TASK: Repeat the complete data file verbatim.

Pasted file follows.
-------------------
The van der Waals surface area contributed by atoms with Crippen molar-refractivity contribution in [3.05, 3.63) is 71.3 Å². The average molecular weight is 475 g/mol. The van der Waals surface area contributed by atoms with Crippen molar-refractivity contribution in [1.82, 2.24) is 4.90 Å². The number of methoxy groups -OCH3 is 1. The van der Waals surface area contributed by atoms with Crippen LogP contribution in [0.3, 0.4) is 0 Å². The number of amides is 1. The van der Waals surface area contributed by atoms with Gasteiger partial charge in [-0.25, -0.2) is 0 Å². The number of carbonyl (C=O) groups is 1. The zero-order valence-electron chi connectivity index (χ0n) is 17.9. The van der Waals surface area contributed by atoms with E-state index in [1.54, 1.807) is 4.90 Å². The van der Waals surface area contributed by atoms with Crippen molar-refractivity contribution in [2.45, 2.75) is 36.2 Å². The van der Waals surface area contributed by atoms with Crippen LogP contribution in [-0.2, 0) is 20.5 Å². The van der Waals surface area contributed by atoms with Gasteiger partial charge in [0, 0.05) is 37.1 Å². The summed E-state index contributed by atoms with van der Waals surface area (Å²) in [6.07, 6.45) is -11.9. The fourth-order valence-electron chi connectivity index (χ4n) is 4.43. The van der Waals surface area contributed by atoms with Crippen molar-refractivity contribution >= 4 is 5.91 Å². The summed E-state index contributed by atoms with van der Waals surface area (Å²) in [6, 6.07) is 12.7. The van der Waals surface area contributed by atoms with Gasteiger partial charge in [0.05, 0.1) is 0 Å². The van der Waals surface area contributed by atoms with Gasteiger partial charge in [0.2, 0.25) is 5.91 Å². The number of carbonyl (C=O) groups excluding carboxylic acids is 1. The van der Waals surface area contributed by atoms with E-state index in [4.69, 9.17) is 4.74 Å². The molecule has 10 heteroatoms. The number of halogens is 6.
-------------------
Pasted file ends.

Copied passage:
The van der Waals surface area contributed by atoms with Crippen molar-refractivity contribution in [3.05, 3.63) is 71.3 Å². The average molecular weight is 475 g/mol. The van der Waals surface area contributed by atoms with Crippen molar-refractivity contribution in [1.82, 2.24) is 4.90 Å². The number of methoxy groups -OCH3 is 1. The van der Waals surface area contributed by atoms with Crippen LogP contribution in [0.3, 0.4) is 0 Å². The number of amides is 1. The van der Waals surface area contributed by atoms with Gasteiger partial charge in [-0.25, -0.2) is 0 Å². The number of carbonyl (C=O) groups is 1. The zero-order valence-electron chi connectivity index (χ0n) is 17.9. The van der Waals surface area contributed by atoms with E-state index in [1.54, 1.807) is 4.90 Å². The van der Waals surface area contributed by atoms with Crippen molar-refractivity contribution in [2.45, 2.75) is 36.2 Å². The van der Waals surface area contributed by atoms with Crippen LogP contribution in [-0.2, 0) is 20.5 Å². The van der Waals surface area contributed by atoms with Gasteiger partial charge in [0, 0.05) is 37.1 Å². The summed E-state index contributed by atoms with van der Waals surface area (Å²) in [6.07, 6.45) is -11.9. The fourth-order valence-electron chi connectivity index (χ4n) is 4.43. The van der Waals surface area contributed by atoms with Crippen molar-refractivity contribution >= 4 is 5.91 Å². The summed E-state index contributed by atoms with van der Waals surface area (Å²) in [6, 6.07) is 12.7. The van der Waals surface area contributed by atoms with Gasteiger partial charge in [0.05, 0.1) is 0 Å². The van der Waals surface area contributed by atoms with Gasteiger partial charge in [0.2, 0.25) is 5.91 Å². The number of carbonyl (C=O) groups excluding carboxylic acids is 1. The van der Waals surface area contributed by atoms with E-state index in [4.69, 9.17) is 4.74 Å². The molecule has 10 heteroatoms. The number of halogens is 6.